Chronic Fatigue


Woman surrounded by cups of coffee with her head on her deskFatigue is a state of feeling extremely tired, exhausted, and weak. It differs from normal sleepiness, because it is typically more chronic and often linked to an underlying medical or mental health issue. Fatigue can be experienced physically or mentally or as a combination of both. When an individual is fatigued, they may not be able to function at their optimal level.

Understanding Fatigue

While everybody feels tired from time to time, fatigue can become problematic when it is persistent. Individuals who experience chronic fatigue may have difficulty engaging in strenuous physical tasks or have muscle weakness and less physical strength than they are accustomed to. Additionally, chronic fatigue can lead a person to have difficulty completing simple daily tasks, as well as trouble with concentration. In extreme cases, fatigue can be dangerous, because a decreased level of alertness could impair an individual’s ability to drive a car or operate heavy machinery.

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Chronic fatigue syndrome is a medical condition characterized by intense and persistent exhaustion accompanied by loss of memory or impaired concentration, sore throat, enlarged lymph nodes, muscle pain, headache, non-restful sleep, and joint pain. For individuals who have chronic fatigue syndrome, the fatigue does not improve with adequate rest. 

Causes of Chronic Fatigue

There are many different physical causes of fatigue. Sometimes, fatigue is the result of an underlying medical condition such as kidney disease, diabetes, hypothyroidism or hormonal imbalance, anemia, heart disease, problems with the immune system, or pneumonia. It can also be due to an infection such as a viral infection, influenza or mononucleosis, or vitamin deficiency. In some cases, medications and treatments can cause fatigue. For example, people who undergo chemotherapy treatment for cancer may experience chronic fatigue for years after the treatment has ended. Medications such as statins, antihistamines, and sedatives are also known to cause fatigue.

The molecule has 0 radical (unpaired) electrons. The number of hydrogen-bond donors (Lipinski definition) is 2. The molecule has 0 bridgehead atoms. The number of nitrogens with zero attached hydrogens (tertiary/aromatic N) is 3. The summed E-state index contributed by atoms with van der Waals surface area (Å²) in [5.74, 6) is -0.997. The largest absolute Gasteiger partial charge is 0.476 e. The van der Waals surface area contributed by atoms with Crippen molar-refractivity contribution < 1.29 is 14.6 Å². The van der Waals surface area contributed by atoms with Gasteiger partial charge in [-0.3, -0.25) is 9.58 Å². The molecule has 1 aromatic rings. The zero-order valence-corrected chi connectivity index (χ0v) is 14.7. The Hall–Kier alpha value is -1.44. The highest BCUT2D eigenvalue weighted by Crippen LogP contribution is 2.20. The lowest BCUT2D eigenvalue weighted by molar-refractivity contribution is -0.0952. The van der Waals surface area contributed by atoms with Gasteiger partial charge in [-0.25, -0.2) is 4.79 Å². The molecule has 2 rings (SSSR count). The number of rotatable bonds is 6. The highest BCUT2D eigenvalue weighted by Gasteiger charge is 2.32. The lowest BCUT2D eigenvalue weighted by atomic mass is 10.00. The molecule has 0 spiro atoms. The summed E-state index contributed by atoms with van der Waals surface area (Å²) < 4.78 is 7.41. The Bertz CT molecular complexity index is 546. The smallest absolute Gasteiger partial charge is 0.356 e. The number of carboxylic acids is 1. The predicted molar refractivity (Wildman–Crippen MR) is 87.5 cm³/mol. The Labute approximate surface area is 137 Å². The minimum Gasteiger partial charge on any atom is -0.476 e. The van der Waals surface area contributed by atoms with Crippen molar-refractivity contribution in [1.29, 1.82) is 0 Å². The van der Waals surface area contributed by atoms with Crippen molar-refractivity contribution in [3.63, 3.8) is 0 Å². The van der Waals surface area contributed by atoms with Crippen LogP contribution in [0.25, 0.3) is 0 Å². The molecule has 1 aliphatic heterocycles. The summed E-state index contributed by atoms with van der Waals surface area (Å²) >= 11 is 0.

Fatigue and Mental Health

Sometimes, fatigue may be caused by a mental health condition. Substance abuse, grief, depression, and anxiety can cause fatigue. Depression and fatigue often co-occur, and fatigue is actually a common symptom of depression. Additionally, situations that cause psychological stress such as moving, divorce, and becoming a new parent can cause fatigue.   

However, the relationship between mental health conditions and fatigue is not always clear. In some cases, fatigue may subside when the mental health symptoms are treated, but in other cases, chronic fatigue may be a separate issue that persists even when the mental health issue has been adequately addressed. Because chronic fatigue syndrome and depression share common traits, doctors may misdiagnose chronic fatigue syndrome as depression. 

Just as mental health issues cause fatigue, so may chronic fatigue contribute to mental health symptoms. People who have chronic fatigue may have difficulty participating in activities that make them feel happy and fulfilled, which could lead to depression. In this way, fatigue and depression can become a cycle that may be difficult to disrupt.